crowdfundingAs news organizations cut staff and more freelance reporters and writers are expected to foot the bill for their expenses, a new media model is developing. Writers are turning to crowdfunding to raise the money needed to develop stories, and publishers are turning to crowdsourcing to generate the quality content they need to publish on their websites.

In the past few years, both crowdfunding journalism and crowdsourcing journalism have grown in use and acceptance, and both might become standard operating procedures for reporters and publishers that want to produce in-depth, quality stories and content in the future.

The Rise of Crowdfunding Journalism

Eric Mark Do of MediaShift put together a fantastic write up about crowdfunding journalism that is a must-read for anyone new to the concept. He explains that journalists are turning to sites like Kickstarter, Indiegogo, and Spot.us to ask the general public to donate money to fund specific stories and investigations. Reporters are finding most donations are coming from contributors in the 25-30 age range and are typically between $5-$10. However, it’s not unusual to receive one or more larger donations from individuals who truly support the journalist’s mission in writing the story.

Others are leaving out the middleman and developing crowdfunding projects directly on their websites where they sell “fellowships” funded by readers that enable reporters to cover specific stories in depth.

Currently, crowdfunding journalism has been most successful for reporters who already have large followings online or have ways to spread the word to large numbers of people online. However, having a built-in audience isn’t a requirement to success. Check out Eric’s article by following the link above and you’ll find a number of tips to create successful crowdfunding campaigns.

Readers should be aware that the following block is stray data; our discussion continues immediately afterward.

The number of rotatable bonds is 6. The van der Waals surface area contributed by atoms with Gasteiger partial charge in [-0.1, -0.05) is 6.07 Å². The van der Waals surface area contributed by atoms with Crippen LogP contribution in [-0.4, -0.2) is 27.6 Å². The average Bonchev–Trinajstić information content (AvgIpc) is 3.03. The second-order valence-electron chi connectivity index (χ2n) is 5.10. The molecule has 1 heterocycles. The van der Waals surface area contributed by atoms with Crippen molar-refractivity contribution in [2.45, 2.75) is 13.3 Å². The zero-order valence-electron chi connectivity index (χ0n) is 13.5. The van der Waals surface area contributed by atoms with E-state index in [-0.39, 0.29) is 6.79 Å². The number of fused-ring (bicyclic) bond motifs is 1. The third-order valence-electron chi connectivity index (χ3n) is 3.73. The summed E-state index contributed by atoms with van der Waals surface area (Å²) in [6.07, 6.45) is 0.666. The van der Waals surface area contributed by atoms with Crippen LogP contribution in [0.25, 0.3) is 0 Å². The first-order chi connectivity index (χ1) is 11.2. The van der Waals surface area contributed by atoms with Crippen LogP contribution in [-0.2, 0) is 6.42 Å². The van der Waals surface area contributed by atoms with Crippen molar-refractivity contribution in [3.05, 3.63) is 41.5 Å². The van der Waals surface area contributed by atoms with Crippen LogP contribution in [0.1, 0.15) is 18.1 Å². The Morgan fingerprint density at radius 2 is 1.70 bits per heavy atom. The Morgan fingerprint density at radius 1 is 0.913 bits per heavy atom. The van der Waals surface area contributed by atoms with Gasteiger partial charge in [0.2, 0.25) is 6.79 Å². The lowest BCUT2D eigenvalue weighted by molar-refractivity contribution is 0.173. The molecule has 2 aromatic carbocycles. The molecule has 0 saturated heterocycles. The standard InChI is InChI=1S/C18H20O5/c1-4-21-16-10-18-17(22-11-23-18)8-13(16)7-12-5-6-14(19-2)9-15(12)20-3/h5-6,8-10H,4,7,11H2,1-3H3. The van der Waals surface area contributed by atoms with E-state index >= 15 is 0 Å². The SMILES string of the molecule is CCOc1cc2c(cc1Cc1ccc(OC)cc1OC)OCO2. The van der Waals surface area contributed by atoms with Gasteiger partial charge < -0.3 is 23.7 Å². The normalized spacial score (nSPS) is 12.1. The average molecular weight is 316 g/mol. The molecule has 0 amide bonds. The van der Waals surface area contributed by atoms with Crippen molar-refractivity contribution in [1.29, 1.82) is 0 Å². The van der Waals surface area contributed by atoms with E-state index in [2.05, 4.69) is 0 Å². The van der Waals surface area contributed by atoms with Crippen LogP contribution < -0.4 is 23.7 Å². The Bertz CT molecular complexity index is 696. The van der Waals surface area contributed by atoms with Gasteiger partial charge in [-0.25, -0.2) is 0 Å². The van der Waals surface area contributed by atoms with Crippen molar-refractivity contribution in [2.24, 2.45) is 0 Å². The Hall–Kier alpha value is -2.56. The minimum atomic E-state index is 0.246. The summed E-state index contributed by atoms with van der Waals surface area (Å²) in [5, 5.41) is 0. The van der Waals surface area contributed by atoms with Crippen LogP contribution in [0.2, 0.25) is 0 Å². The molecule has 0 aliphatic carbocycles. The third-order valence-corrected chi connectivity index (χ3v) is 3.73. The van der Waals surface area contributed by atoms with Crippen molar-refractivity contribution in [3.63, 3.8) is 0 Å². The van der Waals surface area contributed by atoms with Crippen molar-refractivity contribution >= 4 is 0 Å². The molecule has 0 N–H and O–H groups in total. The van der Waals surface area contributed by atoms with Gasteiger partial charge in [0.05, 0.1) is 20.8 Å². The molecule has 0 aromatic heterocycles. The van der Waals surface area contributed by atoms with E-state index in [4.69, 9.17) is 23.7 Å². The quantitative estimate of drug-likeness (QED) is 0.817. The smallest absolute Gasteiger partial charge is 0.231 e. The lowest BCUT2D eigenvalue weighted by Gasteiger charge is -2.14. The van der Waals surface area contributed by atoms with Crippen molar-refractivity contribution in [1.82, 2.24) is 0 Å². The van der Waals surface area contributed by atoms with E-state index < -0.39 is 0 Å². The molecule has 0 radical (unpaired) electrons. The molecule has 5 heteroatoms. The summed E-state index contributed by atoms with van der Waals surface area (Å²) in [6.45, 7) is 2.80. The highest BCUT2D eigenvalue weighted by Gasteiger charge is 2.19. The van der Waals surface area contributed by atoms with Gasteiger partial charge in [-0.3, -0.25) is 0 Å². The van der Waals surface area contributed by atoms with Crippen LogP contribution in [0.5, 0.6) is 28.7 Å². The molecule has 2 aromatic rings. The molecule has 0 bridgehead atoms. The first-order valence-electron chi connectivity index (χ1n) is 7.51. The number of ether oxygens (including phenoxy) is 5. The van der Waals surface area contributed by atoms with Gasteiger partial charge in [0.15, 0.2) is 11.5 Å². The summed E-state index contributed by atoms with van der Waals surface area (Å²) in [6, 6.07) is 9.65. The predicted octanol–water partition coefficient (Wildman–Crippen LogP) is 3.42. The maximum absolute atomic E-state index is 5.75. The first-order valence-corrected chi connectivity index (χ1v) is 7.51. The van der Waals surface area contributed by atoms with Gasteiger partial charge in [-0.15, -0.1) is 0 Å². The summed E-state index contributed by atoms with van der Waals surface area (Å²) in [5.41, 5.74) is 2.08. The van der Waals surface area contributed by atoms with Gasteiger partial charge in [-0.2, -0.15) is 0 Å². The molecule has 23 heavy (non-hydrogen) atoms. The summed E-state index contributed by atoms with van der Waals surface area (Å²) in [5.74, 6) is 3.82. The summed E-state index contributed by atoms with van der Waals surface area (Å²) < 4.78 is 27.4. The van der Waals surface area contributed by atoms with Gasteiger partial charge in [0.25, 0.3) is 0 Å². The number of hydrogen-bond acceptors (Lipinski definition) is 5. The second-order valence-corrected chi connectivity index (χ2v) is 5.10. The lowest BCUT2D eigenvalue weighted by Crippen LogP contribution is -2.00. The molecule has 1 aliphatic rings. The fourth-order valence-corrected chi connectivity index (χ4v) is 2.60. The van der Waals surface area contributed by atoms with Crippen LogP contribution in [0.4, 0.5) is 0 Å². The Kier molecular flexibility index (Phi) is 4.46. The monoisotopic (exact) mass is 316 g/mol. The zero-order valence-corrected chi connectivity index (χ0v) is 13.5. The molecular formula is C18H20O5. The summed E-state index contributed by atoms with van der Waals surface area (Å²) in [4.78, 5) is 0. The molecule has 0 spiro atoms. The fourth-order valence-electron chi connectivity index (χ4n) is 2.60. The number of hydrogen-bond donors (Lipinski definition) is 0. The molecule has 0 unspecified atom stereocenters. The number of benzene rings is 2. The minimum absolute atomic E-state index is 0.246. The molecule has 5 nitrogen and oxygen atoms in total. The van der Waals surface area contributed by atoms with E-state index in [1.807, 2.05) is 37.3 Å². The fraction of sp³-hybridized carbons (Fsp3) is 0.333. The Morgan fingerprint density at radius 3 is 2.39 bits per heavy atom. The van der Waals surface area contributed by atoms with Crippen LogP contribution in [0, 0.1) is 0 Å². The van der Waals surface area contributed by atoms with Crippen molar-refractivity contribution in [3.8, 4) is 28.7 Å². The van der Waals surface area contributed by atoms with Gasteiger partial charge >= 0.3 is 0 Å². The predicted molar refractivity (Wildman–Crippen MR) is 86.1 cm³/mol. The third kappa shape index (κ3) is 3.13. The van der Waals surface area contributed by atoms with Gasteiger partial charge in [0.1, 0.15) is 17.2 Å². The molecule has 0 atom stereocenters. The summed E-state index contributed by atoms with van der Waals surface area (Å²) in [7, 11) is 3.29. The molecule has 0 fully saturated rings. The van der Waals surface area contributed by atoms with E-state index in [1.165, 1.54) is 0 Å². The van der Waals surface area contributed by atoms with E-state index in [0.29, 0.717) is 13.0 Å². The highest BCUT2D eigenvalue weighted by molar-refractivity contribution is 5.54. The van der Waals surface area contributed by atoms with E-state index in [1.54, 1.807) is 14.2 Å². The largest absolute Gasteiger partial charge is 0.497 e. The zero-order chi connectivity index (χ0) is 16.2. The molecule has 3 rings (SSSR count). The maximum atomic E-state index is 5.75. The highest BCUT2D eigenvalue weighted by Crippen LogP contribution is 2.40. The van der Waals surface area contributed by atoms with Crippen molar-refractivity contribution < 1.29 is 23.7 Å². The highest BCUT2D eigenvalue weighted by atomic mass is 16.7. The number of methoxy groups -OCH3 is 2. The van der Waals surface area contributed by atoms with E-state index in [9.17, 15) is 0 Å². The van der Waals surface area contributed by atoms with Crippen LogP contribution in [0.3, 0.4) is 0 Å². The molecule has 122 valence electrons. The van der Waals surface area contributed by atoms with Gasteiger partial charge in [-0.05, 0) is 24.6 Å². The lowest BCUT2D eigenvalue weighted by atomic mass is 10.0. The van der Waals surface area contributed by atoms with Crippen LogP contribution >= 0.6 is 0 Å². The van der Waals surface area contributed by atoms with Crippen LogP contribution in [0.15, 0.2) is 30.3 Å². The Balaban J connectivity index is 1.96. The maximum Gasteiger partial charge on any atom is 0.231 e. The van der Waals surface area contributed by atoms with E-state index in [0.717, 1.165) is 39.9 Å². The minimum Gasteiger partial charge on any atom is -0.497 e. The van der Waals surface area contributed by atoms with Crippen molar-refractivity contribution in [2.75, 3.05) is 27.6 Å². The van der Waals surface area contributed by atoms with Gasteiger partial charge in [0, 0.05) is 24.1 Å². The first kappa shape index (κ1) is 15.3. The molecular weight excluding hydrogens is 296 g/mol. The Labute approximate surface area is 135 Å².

The Shift to Crowdsourcing Journalism

In recent years, websites like Crowdspring and 99Designs have pioneered the design crowdsourcing industry. Both sites have added additional services beyond graphic design since they launched, and this month, Freelancer.com jumped on board with the launch of its own crowdsourcing feature that enables anyone to crowdsource any job from all of its 600 job categories.

With the Freelancer.com crowdsourcing feature, publishers in need of content, including journalistic content, can create a contest outlining what is needed, and freelancers can submit entries. The winner will receive the prize payment in a manner similar to how other popular crowdsourcing sites work. According to Freelancer.com, contests typically start at $30 and most are under $500, but there are larger-scale contests as well.

Crowdfunding journalism and crowdsourcing journalism are just two examples of the evolution of journalism to the new media business model. However, they’re surely not the last. The big questions are what will come next, and how fast will it get here? What do you think?

Image: Svilen Milev